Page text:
thali thali windmill


All Thali Thali’s accommodation are within easy walking distance of the reception and restaurant. Including our cosy, yet spacious self-catering chalet.
The delightful, elegantly decorated chalet was well-equipped with all required amenities we could need. (I will elaborate on the chalet in my accommodation review… to follow soon.)
Thali Thali Game Lodge tented camp
Tented camps at Thali Thali.
Our self-catering chalet.

For supper, we decided to rustle up tasty beef burgers, cooked in our indoor braai. We had also made a dinner reservation at Thali Thali restaurant for the following night.
indoor braai thali thali

We enjoyed an incredibly relaxing, entirely peaceful night’s rest. This ensured we were well rested for our back-to-back archery and game drive the following day.

Day 2: Fun archery, an enthralling game drive and a generous dinner at Thali Thali restaurant

Our day started somewhat lazily before we sped things up to do the 6.5km Eland nature walk. We set off briskly, keeping a stricter pace than the previous evening. We snaked our way past the fallow deer, a prowling emu and then out into open fynbos and grass terrain. Only the occasional clump of trees and bone-coloured sand dunes disturbed this scenery.

The walk was much steeper than the Springbok route. It takes you higher up the farm. Here, it affords you amazing views of the farm and surrounding West Coast landscape. Both seem somehow endless.

We sighted our giraffe friends high in the fynbos and an unfazed steenbok… but we saw little else to excite us beyond the usual beauty of Cape farmlands.

Then, after a trip to town, it was time for the real action to begin. First, we enjoyed our introductory lesson to archery, practicing with Recurve (or Long) bows and arrows. This was under Amalia’s, and then Thys’s careful joint guidance. Having both competed at a national level, they’re both well-equipped to guide you in the ways of archery.

I was sadly a pretty poor student (no Katniss Everdeen) but it was great fun. Particularly when Amalia invited us to engage in a mini one-on-one competition. I came second by a country mile (and several overshot arrows…)… but it was incredibly enjoyable and I’d definitely try it again in the future – if only to see my man in action once more.

After that, we quickly took in Thys’s archery shop. It does repairs and sales and lends out the necessary equipment, if you can’t bring your own. Since we finished with time to spare before our afternoon game drive, Amalia allowed my man to practise briefly with the Compound bow… It was the clear favourite in the end.

Game drives take place at 10:00 am or 15:30 pm daily. Depending on the size of your group, you will either set off in a safari-style bakkie, Landrover or tractor-trailer. Our group totalled 13 people, so we set off in two vehicles. The guides divided us up according to our language of preference: English or Afrikaans.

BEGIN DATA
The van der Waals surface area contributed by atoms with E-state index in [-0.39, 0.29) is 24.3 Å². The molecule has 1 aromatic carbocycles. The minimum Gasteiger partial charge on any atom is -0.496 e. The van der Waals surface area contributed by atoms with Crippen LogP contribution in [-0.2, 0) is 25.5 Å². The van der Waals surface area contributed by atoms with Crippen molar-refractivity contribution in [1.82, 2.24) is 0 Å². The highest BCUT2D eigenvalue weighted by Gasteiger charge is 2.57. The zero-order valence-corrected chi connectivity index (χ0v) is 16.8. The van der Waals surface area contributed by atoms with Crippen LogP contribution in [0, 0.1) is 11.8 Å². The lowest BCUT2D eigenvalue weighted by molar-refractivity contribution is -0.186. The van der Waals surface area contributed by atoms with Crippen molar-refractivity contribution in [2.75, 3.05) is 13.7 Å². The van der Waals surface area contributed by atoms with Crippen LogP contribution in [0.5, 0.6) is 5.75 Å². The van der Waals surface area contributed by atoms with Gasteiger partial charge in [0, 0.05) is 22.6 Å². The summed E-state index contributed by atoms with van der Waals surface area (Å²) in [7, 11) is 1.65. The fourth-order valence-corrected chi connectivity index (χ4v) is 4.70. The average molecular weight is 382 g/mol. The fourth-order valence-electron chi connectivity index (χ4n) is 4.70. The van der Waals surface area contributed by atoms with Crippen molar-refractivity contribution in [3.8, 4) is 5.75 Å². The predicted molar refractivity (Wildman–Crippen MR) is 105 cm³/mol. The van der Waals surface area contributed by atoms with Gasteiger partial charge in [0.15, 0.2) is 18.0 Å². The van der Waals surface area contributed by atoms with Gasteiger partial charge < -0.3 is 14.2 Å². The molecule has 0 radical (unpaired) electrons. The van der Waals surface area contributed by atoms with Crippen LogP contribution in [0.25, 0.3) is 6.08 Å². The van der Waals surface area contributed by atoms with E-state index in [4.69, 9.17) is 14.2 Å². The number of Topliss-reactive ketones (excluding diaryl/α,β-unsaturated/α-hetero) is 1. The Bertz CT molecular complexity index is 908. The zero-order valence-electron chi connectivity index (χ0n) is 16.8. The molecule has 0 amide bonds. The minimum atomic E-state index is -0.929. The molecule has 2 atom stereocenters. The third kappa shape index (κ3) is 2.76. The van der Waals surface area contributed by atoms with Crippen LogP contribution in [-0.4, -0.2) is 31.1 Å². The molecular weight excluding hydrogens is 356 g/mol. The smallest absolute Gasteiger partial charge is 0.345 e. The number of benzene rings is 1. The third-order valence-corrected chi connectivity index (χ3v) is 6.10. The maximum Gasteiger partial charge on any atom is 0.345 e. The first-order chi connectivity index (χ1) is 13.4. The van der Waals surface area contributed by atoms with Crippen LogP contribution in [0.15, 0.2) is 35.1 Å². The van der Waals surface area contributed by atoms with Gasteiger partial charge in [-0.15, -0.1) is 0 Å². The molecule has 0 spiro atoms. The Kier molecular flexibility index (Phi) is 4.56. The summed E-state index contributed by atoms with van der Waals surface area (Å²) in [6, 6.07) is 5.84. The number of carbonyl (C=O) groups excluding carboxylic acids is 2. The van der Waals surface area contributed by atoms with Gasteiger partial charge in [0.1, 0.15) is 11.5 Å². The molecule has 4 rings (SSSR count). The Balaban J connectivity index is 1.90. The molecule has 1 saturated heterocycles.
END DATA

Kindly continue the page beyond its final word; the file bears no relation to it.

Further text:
thali thali game drive vehicle

We geared up the farm, past the fallow deer. Originally they the Portuguese settlers brought them over, way back when. We found the Burchell’s zebra on the hill and exposed the impressively horned kudu. We even spotted a rust-coloured little steenbok in the fynbos bushes.

We rumbled along higher up the farm, searching for shyer game, such as our giraffe friends. We got so close and had a good view of them munching hungrily on the branches. We were also fortunate enough to see the youngest one awkwardly settle down for a rest. Nearby, a lone eland mingled in the dry grass and veld bush.

giraffe thali thali

After that, we also saw the white-and-black-faced Oryxes… Their horns can grow up to 30 inches in length.

Ostriches fled before us, their flouncy white wings bouncing behind them. And the sun was slowly setting, casting the farm’s upper reaches in a magical silvery light.

Finally, we even found the lone Dromedary camel. Oom Ettienne told us he’s mighty old now, yet still wanders all about the farm. He leaves behind little more than his large prints in the sand.

In the plain below the outbuildings (where we had walked on the first night), we saw more emus and enjoyed watching the wildebeest engage in a running game with the nimble-footed springbok.

Our group disembarked at ‘camp’ close to sun down and spent a few moments appreciatively thanking and talking to our good guides. Both Oom Ettie (Afrikaans group) and Frances (English group) kept us well-informed with insightful little titbits about each of the different species. I think we all found this insight to be very useful and interesting.

(Note: Most of our game drive footage I recorded on my video camera, hence the lack of photos of the wild animals we saw.)

At 19:00 pm, after some brief time to ourselves in our chalet, we wandered over to the restaurant (which has free, auto-connect WiFi) and seated ourselves down amidst paraffin lamps, fynbos flower vases and beautiful African-esque décor.

The restaurant area not only offers deck seating but also several big tables inside, which is where we sat to combat the cold. A small fire close at hand glowed orange, as Jukebox tunes played along as background music to our easy, happy conversations.

I tried the house cocktail, Thali Thali Safari (R40) before our meals: Chicken Cordon Bleu (well-priced at R119.95), which was served with mash, bountiful, fresh salad and a sauce of your choice; I opted for mushroom).